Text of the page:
If you're raising money for your company, don't waste your time perfecting a business plan. So says a recent study from University of Maryland's business school. The study's authors found that the content of business plans had minimal effect on venture capitalists' investment decisions. Entrepreneurs' success in cultivating relationships with VCs proved to be the most influential factor in securing funding.

Jon Chait, partner at Dace Ventures in Waltham, Massachusetts, agrees with those observations. "We discourage a lot of effort on business plans for early-stage companies, because their plans evolve at least 50 percent from their initial goal in the course of a year," he says. Obtaining a warm introduction is important not because investors do not read unsolicited plans—in fact, Chait reads dozens of them—but because it shows entrepreneurs' ability to build partnerships. "It's part of the skill set," he says. "By blindly submitting something, you're not taking the opportunity to show off that strength."

The information found in business plans isn't entirely irrelevant, however. Many of those details end up being evaluated over the course of due diligence. But a deck of PowerPoint slides or an informal outline may be more helpful for identifying the most salient points. "Part of the test is whether what the management thinks is important is what investors agree is important to the company," says Dan Googel, principal at Easton Capital Investment Group in New York City.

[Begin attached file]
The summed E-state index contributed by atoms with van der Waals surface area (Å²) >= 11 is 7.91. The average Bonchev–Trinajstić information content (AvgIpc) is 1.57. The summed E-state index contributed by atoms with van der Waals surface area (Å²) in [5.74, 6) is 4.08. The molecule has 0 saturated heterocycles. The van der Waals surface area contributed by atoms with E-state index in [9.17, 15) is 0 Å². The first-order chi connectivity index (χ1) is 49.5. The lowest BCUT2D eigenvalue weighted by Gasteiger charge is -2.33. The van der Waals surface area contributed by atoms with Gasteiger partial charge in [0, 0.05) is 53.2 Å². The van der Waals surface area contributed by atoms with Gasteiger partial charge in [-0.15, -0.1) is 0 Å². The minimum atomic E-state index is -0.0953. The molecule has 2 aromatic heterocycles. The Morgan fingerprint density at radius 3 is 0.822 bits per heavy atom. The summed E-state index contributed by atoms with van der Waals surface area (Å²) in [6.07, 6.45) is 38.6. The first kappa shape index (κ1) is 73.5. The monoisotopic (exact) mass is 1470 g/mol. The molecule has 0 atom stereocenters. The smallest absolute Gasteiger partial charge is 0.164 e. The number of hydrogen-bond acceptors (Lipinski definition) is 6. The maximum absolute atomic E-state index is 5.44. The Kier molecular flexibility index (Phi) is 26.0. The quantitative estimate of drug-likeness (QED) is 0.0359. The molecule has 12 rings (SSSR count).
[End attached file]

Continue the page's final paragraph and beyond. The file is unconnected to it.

So if a 25-page company road map won't grasp VCs' attention, what will? Chait and Googel both look for entrepreneurs who have tested their company's business model with seasoned entrepreneurs and potential customers. And in the current recession, investors are wary of directing rounds of capital toward intriguing concepts that have yet to generate cash flow. "There is less of an appetite for companies with ideas based purely on the number of users they can obtain, but without a focus on how to turn a profit," Googel says.

Although a formal business plan is not of much use to venture capitalists, the same is not necessarily true of other sources of capital. Azi Gera, one of the University of Maryland study's authors, stresses that a well-written business plan remains critical for funding such as bank or government loans. "VCs can evaluate the soft processes of an entrepreneur better through other means," he says. "A banker doesn't have that ability."